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Deontay Wilder of his ‘prophecy’: ‘All of this was meant to be’

20
Jan
Photo by Naoki Fukuda

Photo by Naoki Fukuda

 

Deontay Wilder had a number of inspirations and motivation entering last Saturday’s fight with Bermane Stiverne, whom he unanimously decisioned for the WBC belt, becoming America’s first heavyweight titleholder since Shannon Briggs in 2007.

As a teenager, Wilder’s grandmother, a church-going minister named Evelyn Loggins, told him he was “special,” “anointed” and “ordained.” A year after his daughter, Naieya, was born on March 20, 2005 with the congenital disorder spina bifida and told she might never walk, Wilder promised her he would one day become a boxing champion.

It was about three years ago when late Hall of Fame trainer Emanuel Steward called Wilder “No. 1ÔǪamong the American heavyweights,” adding, “The best heavyweight prospect for winning the heavyweight title is Deontay Wilder” during an interview with RingTV.com.



The former trainer of RING/IBF/WBA/WBO champion Wladimir Klitschko, Steward died at the age of 68 in October 2012 and Loggins at age 76 in 2010.

Adding even more symbolism to the situation that not only was Wilder-Stiverne scheduled for Jan. 17, marking the 73rd birthday of Muhammad Ali, but that the fight represented the first heavyweight title fight at the MGM since Evander Holyfield won back-to-back bouts over Mike Tyson by 11th round knockout in November of 1996 and by third round disqualification in the “bite fight” of June 1997.

“With what my grandmother and Emanuel Steward said and with what I told my daughter and Muhammad Ali’s birthday, I definitely felt like all of this was meant to be,” said Wilder, 29, whose children are Naieya, 9, as well as a son, Dereon, 3, and another daughter, Ava, 4.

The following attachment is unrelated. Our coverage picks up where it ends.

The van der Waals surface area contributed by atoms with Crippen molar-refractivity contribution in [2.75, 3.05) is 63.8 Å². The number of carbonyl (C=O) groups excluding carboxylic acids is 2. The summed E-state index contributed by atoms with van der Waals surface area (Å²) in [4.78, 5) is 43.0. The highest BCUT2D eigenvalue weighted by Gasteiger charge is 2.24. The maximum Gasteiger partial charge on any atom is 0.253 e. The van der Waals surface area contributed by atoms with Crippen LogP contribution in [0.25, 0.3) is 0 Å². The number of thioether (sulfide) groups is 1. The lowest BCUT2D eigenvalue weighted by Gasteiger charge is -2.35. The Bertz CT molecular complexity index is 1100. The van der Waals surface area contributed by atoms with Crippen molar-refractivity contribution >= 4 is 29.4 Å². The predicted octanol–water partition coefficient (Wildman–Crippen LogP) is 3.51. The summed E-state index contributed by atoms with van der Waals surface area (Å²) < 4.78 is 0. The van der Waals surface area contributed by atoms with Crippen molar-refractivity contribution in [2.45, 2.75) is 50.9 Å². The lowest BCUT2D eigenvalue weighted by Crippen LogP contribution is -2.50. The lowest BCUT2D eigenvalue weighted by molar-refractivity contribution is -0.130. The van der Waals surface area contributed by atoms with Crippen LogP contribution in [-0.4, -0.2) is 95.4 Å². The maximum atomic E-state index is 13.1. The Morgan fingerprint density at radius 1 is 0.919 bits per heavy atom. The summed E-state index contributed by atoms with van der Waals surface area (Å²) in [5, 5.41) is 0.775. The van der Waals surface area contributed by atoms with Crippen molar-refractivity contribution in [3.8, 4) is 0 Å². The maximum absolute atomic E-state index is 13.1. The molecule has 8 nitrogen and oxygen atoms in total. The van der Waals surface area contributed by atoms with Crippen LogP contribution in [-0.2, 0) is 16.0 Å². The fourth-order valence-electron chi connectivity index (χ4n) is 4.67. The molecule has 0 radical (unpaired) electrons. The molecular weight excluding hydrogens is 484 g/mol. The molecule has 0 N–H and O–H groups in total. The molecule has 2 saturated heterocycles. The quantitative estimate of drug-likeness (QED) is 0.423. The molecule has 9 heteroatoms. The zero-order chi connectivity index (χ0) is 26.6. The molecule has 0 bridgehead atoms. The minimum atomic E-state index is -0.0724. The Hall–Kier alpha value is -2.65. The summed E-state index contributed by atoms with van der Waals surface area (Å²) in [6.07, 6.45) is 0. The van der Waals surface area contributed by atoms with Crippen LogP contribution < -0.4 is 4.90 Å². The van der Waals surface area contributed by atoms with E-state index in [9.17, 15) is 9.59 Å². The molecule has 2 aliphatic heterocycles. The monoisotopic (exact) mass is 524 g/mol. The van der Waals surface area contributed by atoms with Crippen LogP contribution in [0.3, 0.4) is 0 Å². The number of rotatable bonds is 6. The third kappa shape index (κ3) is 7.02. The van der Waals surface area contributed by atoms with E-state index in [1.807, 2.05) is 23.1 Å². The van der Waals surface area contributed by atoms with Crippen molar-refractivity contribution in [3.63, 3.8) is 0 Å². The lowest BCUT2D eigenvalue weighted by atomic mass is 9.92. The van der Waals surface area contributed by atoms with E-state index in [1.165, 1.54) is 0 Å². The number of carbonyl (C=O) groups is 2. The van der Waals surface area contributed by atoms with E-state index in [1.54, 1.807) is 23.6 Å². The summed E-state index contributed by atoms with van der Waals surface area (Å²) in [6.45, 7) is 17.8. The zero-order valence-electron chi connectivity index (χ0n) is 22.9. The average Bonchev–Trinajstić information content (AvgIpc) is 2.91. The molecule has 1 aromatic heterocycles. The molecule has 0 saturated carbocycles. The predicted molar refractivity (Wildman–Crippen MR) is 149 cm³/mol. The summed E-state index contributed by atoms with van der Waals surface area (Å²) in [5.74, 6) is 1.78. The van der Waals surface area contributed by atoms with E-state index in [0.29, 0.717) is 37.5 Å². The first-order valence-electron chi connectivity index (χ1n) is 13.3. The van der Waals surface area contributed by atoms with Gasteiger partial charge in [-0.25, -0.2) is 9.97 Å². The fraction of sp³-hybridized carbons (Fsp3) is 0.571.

“If you just add up all the pieces of the puzzle, every piece fit perfectly. It’s like a prophecy. Everything came together at the right time in my life. It’s something that makes you scratch your head. When I look back at everything and at that moment, it’s surreal. It’s not something that comes when you want it but it comes right on time. So here I am; I’m the heavyweight champion of the world.”

 

TRAINER JAY DEAS: WILDER TRAINED FOR ‘EVERY POSSIBILITY’

On Sunday, Wilder revealed that he had fractured his right hand during “the third or fourth round” and that he also fought with an injured left eye suffered during a Friday training exercise.

“We actually have a drill on Friday’s where Deontay will box half of a round with one eye closed and the other round with the other eye closed. We box another round as if his left hand was broken and then a round as if his right hand was broken,” said Wilder’s co-manager Jay Deas.

“So there it was never a situation that freaked him out or panicked him because we trained for it. We always try to look at every possibility and to mimic it in camp. So Deontay never panicked or thought about anything other than winning the title. That’s a testament to his mental toughness for this fight.”

 

WILDER ON THE VALUE OF TRAINER MARK BRELAND

Wilder credits the mentoring of trainer Mark Breland, a 51-year-old Olympic gold medalist in 1984, who twice earned welterweight title belts.

“It’s very beneficial because Mark is a guy who is not just in a situation where he’s a trainer who is giving me instructions and yet has never been in the ring. Mark is a two-time world champion, so he’s been in there in live situations,” said Wilder of Breland, his co-trainer with Deas and Russ Anber.

“Mark is a guy who understands a little better. So when we work on the jab and throwing it a little better from many different angles and many different ways, I’m a fast learner and I soak up everything. So Mark has been definitely beneficial for me as far as teaching me various scenarios in the ring.”

 

‘A BEAST, BRINGING THE HEAVYWEIGHT DIVISION BACK’

A 2008 Olympic bronze medalist, Wilder also carried the weight of his native Tuscaloosa, Ala., on his shoulders.

Wilder had hoped he would be joined in celebration by the University of Alabama but the Crimson Tide lost to Ohio State, 42-35, in the Jan. 3 semifinals of the inaugural College Football Playoff. Ohio State, in turn, lost the title game to Oregon.

Next to the 15-time NCAA champion Crimson Tide, Wilder is perhaps the most popular entity in the city of Tuscaloosa and maintains a close relationship with the university’s football coach, Nick Saban.

“They’re saying things like, ‘Deontay’s a beast, bringing the heavyweight division back.’ So I’ve been getting a lot of positivity from all over. A lot of people are saying that I proved them wrong and that they’re my new fans,” said Wilder.

“They’re saying that it was an exciting fight and that I gave a great performance. A lot of people didn’t believe that I could do what I did. That brought new fans my way, so there have been a lot of positives as a result of the fight. I think that I answered a lot of questions and gained a of of respect from the fans on Saturday night; that’s for sure.”

 

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